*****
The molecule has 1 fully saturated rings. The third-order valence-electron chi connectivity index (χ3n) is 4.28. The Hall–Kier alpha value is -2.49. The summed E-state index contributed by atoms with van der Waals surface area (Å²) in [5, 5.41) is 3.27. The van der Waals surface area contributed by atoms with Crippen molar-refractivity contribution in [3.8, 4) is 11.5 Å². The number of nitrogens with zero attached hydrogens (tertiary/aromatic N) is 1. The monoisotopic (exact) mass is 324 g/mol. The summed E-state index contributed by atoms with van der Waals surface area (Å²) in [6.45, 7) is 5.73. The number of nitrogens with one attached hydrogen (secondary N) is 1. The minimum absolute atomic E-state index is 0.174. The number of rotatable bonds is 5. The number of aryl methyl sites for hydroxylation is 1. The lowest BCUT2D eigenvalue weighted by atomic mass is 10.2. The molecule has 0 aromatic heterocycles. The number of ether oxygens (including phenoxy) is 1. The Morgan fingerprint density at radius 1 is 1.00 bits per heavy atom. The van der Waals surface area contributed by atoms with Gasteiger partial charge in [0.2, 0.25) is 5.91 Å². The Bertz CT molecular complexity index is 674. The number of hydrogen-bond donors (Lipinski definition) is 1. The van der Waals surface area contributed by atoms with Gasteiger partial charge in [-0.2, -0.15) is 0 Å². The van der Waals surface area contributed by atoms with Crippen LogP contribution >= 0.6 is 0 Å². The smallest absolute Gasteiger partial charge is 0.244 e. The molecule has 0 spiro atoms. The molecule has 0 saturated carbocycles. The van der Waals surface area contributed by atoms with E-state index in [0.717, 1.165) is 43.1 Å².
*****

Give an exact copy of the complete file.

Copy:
The molecule has 1 fully saturated rings. The third-order valence-electron chi connectivity index (χ3n) is 4.28. The Hall–Kier alpha value is -2.49. The summed E-state index contributed by atoms with van der Waals surface area (Å²) in [5, 5.41) is 3.27. The van der Waals surface area contributed by atoms with Crippen molar-refractivity contribution in [3.8, 4) is 11.5 Å². The number of nitrogens with zero attached hydrogens (tertiary/aromatic N) is 1. The monoisotopic (exact) mass is 324 g/mol. The summed E-state index contributed by atoms with van der Waals surface area (Å²) in [6.45, 7) is 5.73. The number of nitrogens with one attached hydrogen (secondary N) is 1. The minimum absolute atomic E-state index is 0.174. The number of rotatable bonds is 5. The number of aryl methyl sites for hydroxylation is 1. The lowest BCUT2D eigenvalue weighted by atomic mass is 10.2. The molecule has 0 aromatic heterocycles. The number of ether oxygens (including phenoxy) is 1. The Morgan fingerprint density at radius 1 is 1.00 bits per heavy atom. The van der Waals surface area contributed by atoms with Gasteiger partial charge in [0.2, 0.25) is 5.91 Å². The Bertz CT molecular complexity index is 674. The number of hydrogen-bond donors (Lipinski definition) is 1. The van der Waals surface area contributed by atoms with Gasteiger partial charge in [-0.2, -0.15) is 0 Å². The van der Waals surface area contributed by atoms with Crippen LogP contribution >= 0.6 is 0 Å². The smallest absolute Gasteiger partial charge is 0.244 e. The molecule has 0 spiro atoms. The molecule has 0 saturated carbocycles. The van der Waals surface area contributed by atoms with E-state index in [0.717, 1.165) is 43.1 Å².